Judge Dismisses Apple’s Patent Claim Against Ailing Kodak
New York District Judge Allan Gropper has announced that he will not allow Apple to pursue a patent-infringement suit against the recently bankrupted Eastman Kodak Company.
The decision came Thursday that the court would not hear Apple´s claim, which alleges that Kodak infringed on several of its patents used in various digital camera, digital picture frame and photo printer technologies.
In a hearing on Thursday, Judge Gropper commented that it would be an “inappropriate way forward” to permit Apple to go ahead with the lawsuit against the iconic yet bankrupt camera maker.
Last month Apple requested that courts lift a stay that had temporarily frozen a pending patent suit against Kodak in Rochester, New York.
While foiling Apple´s plans to get the case moved to Manhattan and tried before a jury, Judge Gropper did concede that the issue needs to be resolved as quickly as possible and in such a manner that does not further complicate Kodak´s plans to auction off its patents.
According to a Bloomberg report, Kodak hopes to raise as much as $2.6 billion for its entire portfolio of digital imaging patents. Apple, however, believes that it actually holds the rights to several of these patents, a claim that dates back to a mid-1990s collaboration between the two companies during which Kodak manufactured a number of Apple-designed digital cameras.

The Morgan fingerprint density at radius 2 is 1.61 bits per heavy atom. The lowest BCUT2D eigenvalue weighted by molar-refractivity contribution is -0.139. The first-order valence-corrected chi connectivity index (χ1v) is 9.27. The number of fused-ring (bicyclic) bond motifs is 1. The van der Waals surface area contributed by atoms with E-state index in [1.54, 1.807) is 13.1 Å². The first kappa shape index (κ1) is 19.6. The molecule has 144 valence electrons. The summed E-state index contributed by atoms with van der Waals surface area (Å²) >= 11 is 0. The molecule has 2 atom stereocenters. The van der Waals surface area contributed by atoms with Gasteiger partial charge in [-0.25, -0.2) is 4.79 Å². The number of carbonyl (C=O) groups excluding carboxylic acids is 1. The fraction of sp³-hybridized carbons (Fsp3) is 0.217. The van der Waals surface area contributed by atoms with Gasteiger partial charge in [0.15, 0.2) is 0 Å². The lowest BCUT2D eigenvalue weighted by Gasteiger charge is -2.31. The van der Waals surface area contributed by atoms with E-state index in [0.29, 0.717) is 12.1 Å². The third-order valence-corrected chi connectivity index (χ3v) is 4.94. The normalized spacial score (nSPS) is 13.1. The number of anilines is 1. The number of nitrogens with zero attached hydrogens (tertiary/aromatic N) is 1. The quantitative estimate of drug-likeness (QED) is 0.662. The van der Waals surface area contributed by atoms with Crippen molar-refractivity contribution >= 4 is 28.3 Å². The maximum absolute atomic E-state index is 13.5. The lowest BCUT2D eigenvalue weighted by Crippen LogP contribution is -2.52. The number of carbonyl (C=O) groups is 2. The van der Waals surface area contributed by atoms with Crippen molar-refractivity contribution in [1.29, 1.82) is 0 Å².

Kodak has alleged that Apple is attempting to strategically interfere with the sale of its patents in order to financially hamstring the ailing company. After declaring bankruptcy in January, Kodak took out a $950 million loan to see it through the bankruptcy process. Under the terms of the loan, Kodak has until the end of June to generate capital, much of which is riding on the sale of its patents.
Unfortunately for Kodak, Apple´s filing with the U.S. bankruptcy court was something of a formality, and the company may still decide to file a suit with the International Trade Commission.
A lead Apple attorney David Seligman has pointed out that Kodak itself is currently pursuing a number of its own suits involving patent claims and thus shouldn´t be shielded from the claims of others.
“I´m sure they have no problem moving ahead with the lawsuits where they´re the complainants,” Mr. Seligman told the judge.
According to Seligman, patent suits have been an integral part of Kodak´s long-term strategy. Now they´re just experiencing how uncomfortable it can be to have the shoe on the other foot.
Last May, Kodak took both Apple and Research in Motion to court, alleging that the two companies had infringed on patented technology related to the image previewing function on digital cameras. And just two months ago, Kodak sued Apple and cell phone maker HTC over similar claims.
Bloomberg also reported that Apple has filed with a federal court to try to get an injunction against Kodak. Apple said in a court filing that it “also planned to seek an injunction against Kodak in federal court.”
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